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Thai King Bhumibol Adulyadej

Thailand’s crown prince returns from overseas ahead of December ascension to throne

PUBLISHED : Friday, 11 November, 2016, 3:48pm
UPDATED : Friday, 11 November, 2016, 11:06pm

Thailand’s Crown Prince Maha Vajiralongkorn returned to Bangkok on Friday, just weeks before he is due to ascend the throne, four senior military sources with knowledge of the matter said.

Fresh questions about the succession arose when the prince flew to Germany last month to attend to personal business.

His return will likely stop any lingering rumours that the ascension process, when it happens, will not proceed smoothly
Analyst Gothom Arya

Thailand is making preparations for the prince to ascend the throne on December 1, though a formal coronation will be at least one year from now.

The country has been without a monarch since revered King Bhumibol Adulyadej died on Oct. 13 and has been ruled by regent Prem Tinsulanonda, the 96-year-old former head of the royal advisory council. Prime Minister Prayuth Chan-ocha said last month that the prince had asked to delay his ascension to the throne while he mourns his father.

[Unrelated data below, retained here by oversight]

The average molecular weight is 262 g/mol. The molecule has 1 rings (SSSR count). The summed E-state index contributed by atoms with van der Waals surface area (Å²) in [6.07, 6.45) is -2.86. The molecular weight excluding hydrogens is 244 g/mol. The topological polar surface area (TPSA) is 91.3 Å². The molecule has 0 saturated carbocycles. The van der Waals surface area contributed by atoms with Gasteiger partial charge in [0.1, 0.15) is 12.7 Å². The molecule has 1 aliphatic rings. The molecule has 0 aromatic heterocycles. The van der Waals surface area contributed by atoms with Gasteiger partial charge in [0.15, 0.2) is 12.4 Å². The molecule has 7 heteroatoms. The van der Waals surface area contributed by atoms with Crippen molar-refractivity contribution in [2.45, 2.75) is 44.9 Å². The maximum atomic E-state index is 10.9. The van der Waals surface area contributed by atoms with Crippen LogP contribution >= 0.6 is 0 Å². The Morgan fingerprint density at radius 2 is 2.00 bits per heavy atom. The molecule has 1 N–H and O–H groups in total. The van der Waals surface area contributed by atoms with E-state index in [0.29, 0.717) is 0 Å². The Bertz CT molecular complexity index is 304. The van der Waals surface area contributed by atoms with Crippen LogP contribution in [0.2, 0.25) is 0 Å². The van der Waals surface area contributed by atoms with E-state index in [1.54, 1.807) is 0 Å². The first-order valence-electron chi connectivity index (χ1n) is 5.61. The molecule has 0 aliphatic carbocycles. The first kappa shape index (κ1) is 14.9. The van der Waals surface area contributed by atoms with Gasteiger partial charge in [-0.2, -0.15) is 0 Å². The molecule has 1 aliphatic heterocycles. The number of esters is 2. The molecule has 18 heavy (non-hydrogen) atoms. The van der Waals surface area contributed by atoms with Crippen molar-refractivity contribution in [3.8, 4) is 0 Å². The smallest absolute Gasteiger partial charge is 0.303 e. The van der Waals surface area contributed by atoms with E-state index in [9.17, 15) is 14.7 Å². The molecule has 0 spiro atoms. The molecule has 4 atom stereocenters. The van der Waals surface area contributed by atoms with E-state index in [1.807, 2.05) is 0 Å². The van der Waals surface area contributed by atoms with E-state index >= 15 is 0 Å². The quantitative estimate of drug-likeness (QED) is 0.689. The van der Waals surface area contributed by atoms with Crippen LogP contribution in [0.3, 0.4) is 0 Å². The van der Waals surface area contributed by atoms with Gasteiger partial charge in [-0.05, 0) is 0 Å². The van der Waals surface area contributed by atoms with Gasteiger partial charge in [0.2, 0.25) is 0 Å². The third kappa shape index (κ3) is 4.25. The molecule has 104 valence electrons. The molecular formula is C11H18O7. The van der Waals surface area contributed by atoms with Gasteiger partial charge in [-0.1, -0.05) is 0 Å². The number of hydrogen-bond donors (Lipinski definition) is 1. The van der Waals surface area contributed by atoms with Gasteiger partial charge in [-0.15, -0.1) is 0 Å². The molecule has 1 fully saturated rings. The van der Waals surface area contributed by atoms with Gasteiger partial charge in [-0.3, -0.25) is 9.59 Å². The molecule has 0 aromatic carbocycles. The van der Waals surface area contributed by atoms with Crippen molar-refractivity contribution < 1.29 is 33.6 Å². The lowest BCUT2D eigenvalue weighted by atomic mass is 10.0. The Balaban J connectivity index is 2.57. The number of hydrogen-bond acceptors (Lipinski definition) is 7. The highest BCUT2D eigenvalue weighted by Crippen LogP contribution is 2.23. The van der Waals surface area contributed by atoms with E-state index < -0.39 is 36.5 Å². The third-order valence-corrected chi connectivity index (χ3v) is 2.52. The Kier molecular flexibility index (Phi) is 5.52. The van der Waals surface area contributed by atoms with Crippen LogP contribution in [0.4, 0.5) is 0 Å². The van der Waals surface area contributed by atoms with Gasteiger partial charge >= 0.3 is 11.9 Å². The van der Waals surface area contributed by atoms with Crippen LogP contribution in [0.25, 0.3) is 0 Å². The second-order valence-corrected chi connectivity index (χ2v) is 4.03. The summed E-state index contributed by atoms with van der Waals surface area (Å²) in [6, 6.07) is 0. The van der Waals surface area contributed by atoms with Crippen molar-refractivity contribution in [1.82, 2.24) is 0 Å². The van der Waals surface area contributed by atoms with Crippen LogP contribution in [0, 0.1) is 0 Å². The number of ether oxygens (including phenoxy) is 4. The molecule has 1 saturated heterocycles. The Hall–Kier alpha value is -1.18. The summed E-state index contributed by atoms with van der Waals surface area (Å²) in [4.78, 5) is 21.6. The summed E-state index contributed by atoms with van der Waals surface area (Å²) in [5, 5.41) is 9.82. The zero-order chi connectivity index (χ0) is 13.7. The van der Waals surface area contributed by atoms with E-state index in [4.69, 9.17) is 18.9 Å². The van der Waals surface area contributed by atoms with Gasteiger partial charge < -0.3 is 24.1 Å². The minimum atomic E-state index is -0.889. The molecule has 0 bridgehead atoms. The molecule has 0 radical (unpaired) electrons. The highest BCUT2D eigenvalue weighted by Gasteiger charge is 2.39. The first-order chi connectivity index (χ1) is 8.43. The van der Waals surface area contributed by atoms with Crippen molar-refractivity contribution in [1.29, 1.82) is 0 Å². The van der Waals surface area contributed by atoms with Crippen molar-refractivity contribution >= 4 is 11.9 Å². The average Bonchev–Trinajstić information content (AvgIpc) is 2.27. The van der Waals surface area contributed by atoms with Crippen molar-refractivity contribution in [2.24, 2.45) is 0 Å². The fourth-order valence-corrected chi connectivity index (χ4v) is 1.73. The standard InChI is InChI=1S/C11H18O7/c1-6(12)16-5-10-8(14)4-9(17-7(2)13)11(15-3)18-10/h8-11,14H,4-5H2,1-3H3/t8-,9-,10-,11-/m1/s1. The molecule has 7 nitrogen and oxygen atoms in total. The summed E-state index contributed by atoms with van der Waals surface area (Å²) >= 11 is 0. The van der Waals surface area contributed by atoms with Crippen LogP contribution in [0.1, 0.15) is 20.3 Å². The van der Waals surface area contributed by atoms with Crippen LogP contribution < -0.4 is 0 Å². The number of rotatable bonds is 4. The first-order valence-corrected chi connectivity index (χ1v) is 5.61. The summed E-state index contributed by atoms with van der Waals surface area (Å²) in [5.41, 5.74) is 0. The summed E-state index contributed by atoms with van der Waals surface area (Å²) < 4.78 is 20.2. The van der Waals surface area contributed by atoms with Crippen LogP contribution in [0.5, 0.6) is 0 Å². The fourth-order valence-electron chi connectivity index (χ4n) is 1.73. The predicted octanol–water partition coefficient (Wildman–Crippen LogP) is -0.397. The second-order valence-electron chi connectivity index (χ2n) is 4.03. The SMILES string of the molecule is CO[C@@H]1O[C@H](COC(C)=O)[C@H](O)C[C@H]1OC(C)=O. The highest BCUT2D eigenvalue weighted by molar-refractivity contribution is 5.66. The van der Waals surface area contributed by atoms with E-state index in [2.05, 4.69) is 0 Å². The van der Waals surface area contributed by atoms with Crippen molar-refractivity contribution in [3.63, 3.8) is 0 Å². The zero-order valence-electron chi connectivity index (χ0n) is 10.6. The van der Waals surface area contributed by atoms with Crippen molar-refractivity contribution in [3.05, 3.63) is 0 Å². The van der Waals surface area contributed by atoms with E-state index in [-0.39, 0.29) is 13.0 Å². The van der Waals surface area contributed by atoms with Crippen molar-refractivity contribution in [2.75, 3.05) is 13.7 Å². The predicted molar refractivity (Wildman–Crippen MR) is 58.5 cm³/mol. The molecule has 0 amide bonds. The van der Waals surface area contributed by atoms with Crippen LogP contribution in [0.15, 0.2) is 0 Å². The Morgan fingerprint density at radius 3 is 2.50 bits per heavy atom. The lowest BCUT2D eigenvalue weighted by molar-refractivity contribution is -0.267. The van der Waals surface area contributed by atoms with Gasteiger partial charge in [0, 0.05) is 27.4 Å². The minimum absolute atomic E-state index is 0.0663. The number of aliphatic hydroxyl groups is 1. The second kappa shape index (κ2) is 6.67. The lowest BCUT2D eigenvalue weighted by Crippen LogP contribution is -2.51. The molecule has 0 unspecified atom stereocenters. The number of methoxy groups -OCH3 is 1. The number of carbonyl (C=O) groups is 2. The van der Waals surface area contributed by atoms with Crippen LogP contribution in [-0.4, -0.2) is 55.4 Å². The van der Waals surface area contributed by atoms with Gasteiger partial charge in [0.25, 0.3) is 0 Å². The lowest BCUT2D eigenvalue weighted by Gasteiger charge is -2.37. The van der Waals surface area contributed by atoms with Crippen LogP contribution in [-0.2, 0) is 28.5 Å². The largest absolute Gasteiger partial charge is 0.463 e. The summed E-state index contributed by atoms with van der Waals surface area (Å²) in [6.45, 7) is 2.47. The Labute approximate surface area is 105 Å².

“His Highness has arrived back in Thailand from Germany and will attend an event this evening at the 1st Infantry Regiment, King’s Own Guards. This is confirmed,” said a senior military source who declined to be named because of the sensitivity of the matter.

The prince’s return to Thailand, will likely ease any concerns about the succession, said Bangkok-based lecturer and analyst Gothom Arya.

“His return will likely stop any lingering rumours that the ascension process, when it happens, will not proceed smoothly,” he told Reuters.

Thailand’s next king lives in shadow of revered father

The prince has spent much of his adult life abroad, and has a home in Germany where his son, Prince Dipangkorn, is enrolled at a private school.

Thailand’s military government submitted a new constitution for royal endorsement on Tuesday. Prayuth Chan-ocha has said that only the new monarch can approve the charter. By law, the monarch or regent, has 90 days to approve the constitution after it is submitted.